Reason Roundup

545 Migrant Kids Snatched by the U.S. Government Are Still Missing Parents

Plus: What Jeffrey Toobin teaches us about Section 230, Wisconsin's Foxconn boondoggle, Breonna Taylor juror speaks out, and more...


The Trump administration's family separation policies have left 545 migrant children without traceable parents, according to the American Civil Liberties Union (ACLU). Most of these children were detained during unauthorized border crossings in 2017, during a pilot program to test President Donald Trump's zero-tolerance family separation policy.

"We just reported tonight to the court in #aclu case that we still cannot find parents of 545 kids separated by Trump admin—some just babies when taken years ago. We will not stop till we find EVERY one," tweeted ACLU lawyer Lee Gelernt on Tuesday evening. ("I've been litigating this case since 2018 and each revelation is still shocking," commented Gelernt earlier this month.)

The Trump administration formally instituted its migrant family separation policy in 2018, though the pilot program had already begun.

"Unlike the 2,800 families separated under zero tolerance in 2018, most of whom remained in custody when the policy was ended by executive order, many of the more than 1,000 parents separated from their children under the pilot program had already been deported before a federal judge in California ordered that they be found," notes NBC News.

That judge, Dana Sabraw of the U.S. District Court for the Southern District of California, wrote in a June 2018 decision that "the practice of separating these families was implemented without any effective system or procedure for (1) tracking the children after they were separated from their parents, (2) enabling communication between the parents and their children after separation, and (3) reuniting the parents and children after the parents are returned to immigration custody following completion of their criminal sentence. This is a startling reality."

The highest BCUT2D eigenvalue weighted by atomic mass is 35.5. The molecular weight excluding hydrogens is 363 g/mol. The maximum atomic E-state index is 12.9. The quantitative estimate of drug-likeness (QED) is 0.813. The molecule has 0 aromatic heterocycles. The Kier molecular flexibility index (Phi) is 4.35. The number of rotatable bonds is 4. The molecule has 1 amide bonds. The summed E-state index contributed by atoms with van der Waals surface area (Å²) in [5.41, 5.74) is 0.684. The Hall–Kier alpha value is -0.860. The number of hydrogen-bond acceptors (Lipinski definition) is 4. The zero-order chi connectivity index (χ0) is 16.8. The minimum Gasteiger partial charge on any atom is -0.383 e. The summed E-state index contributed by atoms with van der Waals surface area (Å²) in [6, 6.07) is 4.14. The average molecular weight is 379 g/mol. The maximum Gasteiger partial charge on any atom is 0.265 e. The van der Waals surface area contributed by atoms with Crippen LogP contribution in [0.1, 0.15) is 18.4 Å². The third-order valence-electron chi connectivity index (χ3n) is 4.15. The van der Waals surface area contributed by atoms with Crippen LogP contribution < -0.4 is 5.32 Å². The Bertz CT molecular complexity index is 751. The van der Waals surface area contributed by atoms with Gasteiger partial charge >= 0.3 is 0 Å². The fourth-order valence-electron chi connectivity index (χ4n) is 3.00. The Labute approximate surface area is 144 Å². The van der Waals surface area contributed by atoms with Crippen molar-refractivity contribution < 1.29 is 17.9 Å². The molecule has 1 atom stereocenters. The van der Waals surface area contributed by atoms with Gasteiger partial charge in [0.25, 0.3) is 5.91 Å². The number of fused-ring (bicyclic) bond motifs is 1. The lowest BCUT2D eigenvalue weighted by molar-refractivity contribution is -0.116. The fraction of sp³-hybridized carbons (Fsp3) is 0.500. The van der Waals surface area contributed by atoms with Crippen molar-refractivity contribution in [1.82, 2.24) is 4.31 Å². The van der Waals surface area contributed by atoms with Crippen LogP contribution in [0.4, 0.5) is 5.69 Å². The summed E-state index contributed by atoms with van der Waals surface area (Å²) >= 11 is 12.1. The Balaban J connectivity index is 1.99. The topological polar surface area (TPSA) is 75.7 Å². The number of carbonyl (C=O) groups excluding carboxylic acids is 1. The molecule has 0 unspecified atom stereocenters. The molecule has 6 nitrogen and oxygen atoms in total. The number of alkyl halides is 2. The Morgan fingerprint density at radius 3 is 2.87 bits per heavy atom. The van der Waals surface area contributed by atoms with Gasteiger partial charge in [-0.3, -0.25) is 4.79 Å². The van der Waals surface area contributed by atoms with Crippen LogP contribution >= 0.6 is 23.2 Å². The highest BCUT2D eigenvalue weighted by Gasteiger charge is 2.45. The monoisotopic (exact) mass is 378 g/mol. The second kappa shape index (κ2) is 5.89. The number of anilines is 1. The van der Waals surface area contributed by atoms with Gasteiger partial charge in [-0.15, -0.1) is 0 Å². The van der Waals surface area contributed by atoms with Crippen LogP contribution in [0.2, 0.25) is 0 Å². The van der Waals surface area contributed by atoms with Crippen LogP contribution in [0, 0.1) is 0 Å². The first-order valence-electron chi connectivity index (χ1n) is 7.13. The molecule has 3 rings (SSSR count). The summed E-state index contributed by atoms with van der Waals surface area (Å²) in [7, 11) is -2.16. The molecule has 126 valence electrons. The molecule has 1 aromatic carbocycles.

The ACLU was one of the organizations tasked by the court with trying to track these children's parents down so they could be reunited.


On Zoom, Jeffrey Toobin, and Section 230: Inappropriate sexual behavior during a video chat with colleagues could bring lawsuits, notes Shoshana Weissmann, riffing on current events involving The New Yorker's Jeffrey Toobin. "And if lawsuits are filed, Toobin, rather than Zoom, should be liable. Zoom likely had no knowledge of the incident until it was reported, nor did Zoom have anything to do with his actions. Toobin is also not an employee of Zoom."

If you agree, you should support Section 230 of federal communications law, Weissmann explains:

It is this same principle that Section 230 protects: that platforms should not be liable for content published by users. But platforms are liable for their own content that they publish, such as tweets from @Twitter or any static pages on created by Facebook.

Unfortunately, there have been a plethora of proposals to strip Section 230 protections unless certain (often arbitrary) conditions are met. These proposals are ill-advised, and the Toobin incident highlights why….

If a lawsuit comes of the Toobin incident, he will be liable for the behavior, and Zoom will not. Let's keep each responsible for their own junk.

Meanwhile, another new bill aimed at Section 230 has taken shape in Congress: